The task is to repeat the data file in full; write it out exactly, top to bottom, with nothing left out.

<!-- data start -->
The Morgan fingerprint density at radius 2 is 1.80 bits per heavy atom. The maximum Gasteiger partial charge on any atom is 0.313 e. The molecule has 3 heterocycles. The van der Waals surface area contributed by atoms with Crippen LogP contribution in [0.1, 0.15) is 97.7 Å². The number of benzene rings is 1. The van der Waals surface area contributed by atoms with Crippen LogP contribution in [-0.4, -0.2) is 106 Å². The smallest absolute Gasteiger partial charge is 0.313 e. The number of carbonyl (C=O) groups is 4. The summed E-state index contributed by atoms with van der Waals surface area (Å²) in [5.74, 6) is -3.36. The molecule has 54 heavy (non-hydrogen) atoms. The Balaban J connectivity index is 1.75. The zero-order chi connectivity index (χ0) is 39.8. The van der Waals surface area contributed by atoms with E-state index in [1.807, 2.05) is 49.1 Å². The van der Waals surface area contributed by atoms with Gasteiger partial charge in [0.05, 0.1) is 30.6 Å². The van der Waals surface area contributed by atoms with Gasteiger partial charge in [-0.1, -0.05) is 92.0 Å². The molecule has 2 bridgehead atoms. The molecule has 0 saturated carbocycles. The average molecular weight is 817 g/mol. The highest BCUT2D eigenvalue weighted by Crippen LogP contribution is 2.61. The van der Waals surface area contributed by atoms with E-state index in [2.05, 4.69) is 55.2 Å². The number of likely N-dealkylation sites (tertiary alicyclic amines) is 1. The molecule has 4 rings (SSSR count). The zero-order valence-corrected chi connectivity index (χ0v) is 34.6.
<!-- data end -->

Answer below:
The Morgan fingerprint density at radius 2 is 1.80 bits per heavy atom. The maximum Gasteiger partial charge on any atom is 0.313 e. The molecule has 3 heterocycles. The van der Waals surface area contributed by atoms with Crippen LogP contribution in [0.1, 0.15) is 97.7 Å². The number of benzene rings is 1. The van der Waals surface area contributed by atoms with Crippen LogP contribution in [-0.4, -0.2) is 106 Å². The smallest absolute Gasteiger partial charge is 0.313 e. The number of carbonyl (C=O) groups is 4. The summed E-state index contributed by atoms with van der Waals surface area (Å²) in [5.74, 6) is -3.36. The molecule has 54 heavy (non-hydrogen) atoms. The Balaban J connectivity index is 1.75. The zero-order chi connectivity index (χ0) is 39.8. The van der Waals surface area contributed by atoms with E-state index in [1.807, 2.05) is 49.1 Å². The van der Waals surface area contributed by atoms with Gasteiger partial charge in [0.05, 0.1) is 30.6 Å². The van der Waals surface area contributed by atoms with Gasteiger partial charge in [-0.1, -0.05) is 92.0 Å². The molecule has 2 bridgehead atoms. The molecule has 0 saturated carbocycles. The average molecular weight is 817 g/mol. The highest BCUT2D eigenvalue weighted by Crippen LogP contribution is 2.61. The van der Waals surface area contributed by atoms with E-state index in [2.05, 4.69) is 55.2 Å². The number of likely N-dealkylation sites (tertiary alicyclic amines) is 1. The molecule has 4 rings (SSSR count). The zero-order valence-corrected chi connectivity index (χ0v) is 34.6.